Afghanistan - Domestic policy

After assuming the leadership of Afghanistan's interim government, Karzai confronted problems of the most basic sort—repairing roads to allow trade to resume, rebuilding schools and medical clinics, and installing basic utilities such as telecommunications, reliable electricity, and safe water. He struck a conciliatory tone by issuing pardons for over 300 Taliban members who agreed to surrender their weapons. Karzai also faced the need to build a new police force and military defense, and a system for collection of taxes and other revenues to begin to build self-sufficiency.

Karzai's stated top priority was the restoration of peace and security by bringing the conflicting factions of the country together. The UN delegation charged with creating the interim government put forward the names of 30 potential government ministers, representing the key factions still holding power within the country. Representatives of the Northern Alliance (made up primarily of Uzbeks and Tajiks), the group that assumed control of the capital, Kabul, when the Taliban collapsed, were named to three powerful ministries—interior, defense, and foreign affairs. To reflect the UN's position that any new Afghan government must guarantee women's rights, two women were among those recommended for ministerial positions. At the loya jirga held in June 2002, 160 seats were guaranteed to women, a representation of 11%.

Since becoming president of the Transitional Authority, Karzai has devoted the majority of his time trying to heal ethnic divisions, reining in the powerful warlords, arranging for the security of the country, and surviving assassination attempts. Karzai is guarded by U.S. Special Forces, who are backed up by international peacekeepers. The Afghan police are undertrained and the national army had, as of January 2003, only begun to take shape. Karzai also found it necessary to negotiate with his defense minister, Mohammed Fahim, whose ministry is dominated by ethnic Tajiks loyal to him. The goal—to create a unified, well-trained army of 250,000 with all men ages 22 to 24 fulfilling two years of military service—was little more than a plan on paper as of early 2003.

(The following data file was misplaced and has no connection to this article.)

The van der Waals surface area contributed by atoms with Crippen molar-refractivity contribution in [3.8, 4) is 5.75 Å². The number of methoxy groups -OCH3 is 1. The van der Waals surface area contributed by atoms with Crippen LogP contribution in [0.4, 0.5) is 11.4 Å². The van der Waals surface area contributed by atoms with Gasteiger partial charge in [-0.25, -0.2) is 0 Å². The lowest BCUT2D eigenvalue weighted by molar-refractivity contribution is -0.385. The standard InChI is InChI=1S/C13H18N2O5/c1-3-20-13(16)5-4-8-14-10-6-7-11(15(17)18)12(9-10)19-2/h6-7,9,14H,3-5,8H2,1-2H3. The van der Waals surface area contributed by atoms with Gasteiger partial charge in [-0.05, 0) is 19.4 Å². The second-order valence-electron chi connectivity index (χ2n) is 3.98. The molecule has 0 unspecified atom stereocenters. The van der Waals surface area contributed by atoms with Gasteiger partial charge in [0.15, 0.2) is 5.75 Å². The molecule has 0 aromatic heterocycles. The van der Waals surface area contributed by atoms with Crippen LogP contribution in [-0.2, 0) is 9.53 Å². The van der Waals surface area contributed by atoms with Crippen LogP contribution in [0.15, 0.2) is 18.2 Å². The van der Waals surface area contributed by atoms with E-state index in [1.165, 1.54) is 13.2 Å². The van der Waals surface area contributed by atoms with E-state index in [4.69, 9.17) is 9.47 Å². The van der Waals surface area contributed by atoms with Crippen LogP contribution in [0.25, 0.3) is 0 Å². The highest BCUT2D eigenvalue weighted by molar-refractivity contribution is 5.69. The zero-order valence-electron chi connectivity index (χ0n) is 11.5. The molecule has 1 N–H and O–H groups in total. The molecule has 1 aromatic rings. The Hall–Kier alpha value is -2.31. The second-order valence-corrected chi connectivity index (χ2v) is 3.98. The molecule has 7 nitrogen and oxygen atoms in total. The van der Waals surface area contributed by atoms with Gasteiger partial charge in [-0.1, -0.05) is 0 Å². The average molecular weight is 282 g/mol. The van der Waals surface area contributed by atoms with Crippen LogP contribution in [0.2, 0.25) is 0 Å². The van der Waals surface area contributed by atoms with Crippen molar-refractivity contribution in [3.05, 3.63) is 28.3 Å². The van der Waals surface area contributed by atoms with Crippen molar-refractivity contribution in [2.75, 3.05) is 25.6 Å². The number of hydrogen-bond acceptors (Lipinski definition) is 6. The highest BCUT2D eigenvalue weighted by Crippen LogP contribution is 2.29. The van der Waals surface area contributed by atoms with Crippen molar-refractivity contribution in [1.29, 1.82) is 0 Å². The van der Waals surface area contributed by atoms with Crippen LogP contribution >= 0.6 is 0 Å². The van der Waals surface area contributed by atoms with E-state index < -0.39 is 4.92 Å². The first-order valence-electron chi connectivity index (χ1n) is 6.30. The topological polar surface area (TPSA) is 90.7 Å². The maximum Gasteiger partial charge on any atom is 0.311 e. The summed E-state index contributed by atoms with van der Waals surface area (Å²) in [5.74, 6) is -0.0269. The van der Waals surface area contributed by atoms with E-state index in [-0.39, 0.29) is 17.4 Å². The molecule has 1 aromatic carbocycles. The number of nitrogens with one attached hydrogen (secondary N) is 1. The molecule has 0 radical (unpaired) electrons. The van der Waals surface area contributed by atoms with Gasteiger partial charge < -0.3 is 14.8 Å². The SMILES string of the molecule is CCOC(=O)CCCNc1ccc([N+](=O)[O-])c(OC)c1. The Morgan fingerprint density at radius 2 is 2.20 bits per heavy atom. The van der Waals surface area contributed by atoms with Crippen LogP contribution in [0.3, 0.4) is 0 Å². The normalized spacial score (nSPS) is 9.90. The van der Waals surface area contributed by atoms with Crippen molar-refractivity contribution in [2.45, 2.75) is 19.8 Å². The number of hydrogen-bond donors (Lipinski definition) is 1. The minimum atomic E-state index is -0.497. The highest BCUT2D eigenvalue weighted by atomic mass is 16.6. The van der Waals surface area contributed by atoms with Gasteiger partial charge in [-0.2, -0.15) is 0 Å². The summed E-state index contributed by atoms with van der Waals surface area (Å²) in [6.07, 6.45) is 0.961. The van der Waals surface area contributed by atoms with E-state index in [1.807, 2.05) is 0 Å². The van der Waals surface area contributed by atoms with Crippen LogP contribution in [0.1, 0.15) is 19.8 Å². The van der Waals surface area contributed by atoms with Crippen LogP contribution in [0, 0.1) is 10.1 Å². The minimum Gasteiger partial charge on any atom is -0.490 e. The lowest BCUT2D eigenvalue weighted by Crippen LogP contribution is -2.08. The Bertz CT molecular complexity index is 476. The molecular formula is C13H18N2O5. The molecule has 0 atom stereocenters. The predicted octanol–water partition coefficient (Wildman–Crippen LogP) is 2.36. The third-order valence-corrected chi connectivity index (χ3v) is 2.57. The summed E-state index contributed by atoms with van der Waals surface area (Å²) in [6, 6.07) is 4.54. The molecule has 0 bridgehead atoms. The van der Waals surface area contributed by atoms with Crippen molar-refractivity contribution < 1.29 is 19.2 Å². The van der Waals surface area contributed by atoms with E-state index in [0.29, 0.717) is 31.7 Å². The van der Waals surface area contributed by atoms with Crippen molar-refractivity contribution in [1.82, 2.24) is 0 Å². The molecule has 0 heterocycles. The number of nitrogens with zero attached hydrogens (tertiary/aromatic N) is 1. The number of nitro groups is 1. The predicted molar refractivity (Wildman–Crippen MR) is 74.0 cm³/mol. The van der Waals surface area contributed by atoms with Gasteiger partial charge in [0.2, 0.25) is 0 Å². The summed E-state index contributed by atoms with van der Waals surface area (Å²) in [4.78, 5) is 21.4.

Fahim, a former mujahidin leader, estimated that 20% of the men serving in the Afghan military as of 2003 were former Taliban fighters. Sizable weapons stocks had yet to be handed over to the national army. International observers are wary that, unless Karzai's government can wield complete control over the military, Taliban and al-Qaeda factions could channel arms to fighters in and outside Afghanistan. In addition, the military must address the dangerous problem of the millions of land mines remaining in the country; it will likely require 12 years and US $500 million to clear the vast, mountainous terrain.

In September 2002, Karzai announced a nationwide campaign to eliminate the production of poppies (used to produce opium and heroin), one of Afghanistan's major crops. The country is the main source of opium and heroin sold in Europe. Karzai stated: "The drug destroys our agriculture; it destroys our crops; it destroys our good family life. Worst of all, it goes hand and hand with terrorism. It funds terrorism in Afghanistan and the rest of the world."

In November 2002, four Kabul University students were killed during protests demanding food and electricity. Karzai fasted in response and called the students' families to console them. "Just the basics is all they wanted," he said.

Although as of January 2003 Karzai had yet to travel to most areas of his own country to see the problems firsthand, he was attempting to improve the quality of life of Afghans and to make the government more representative, which will give his administration more credibility.

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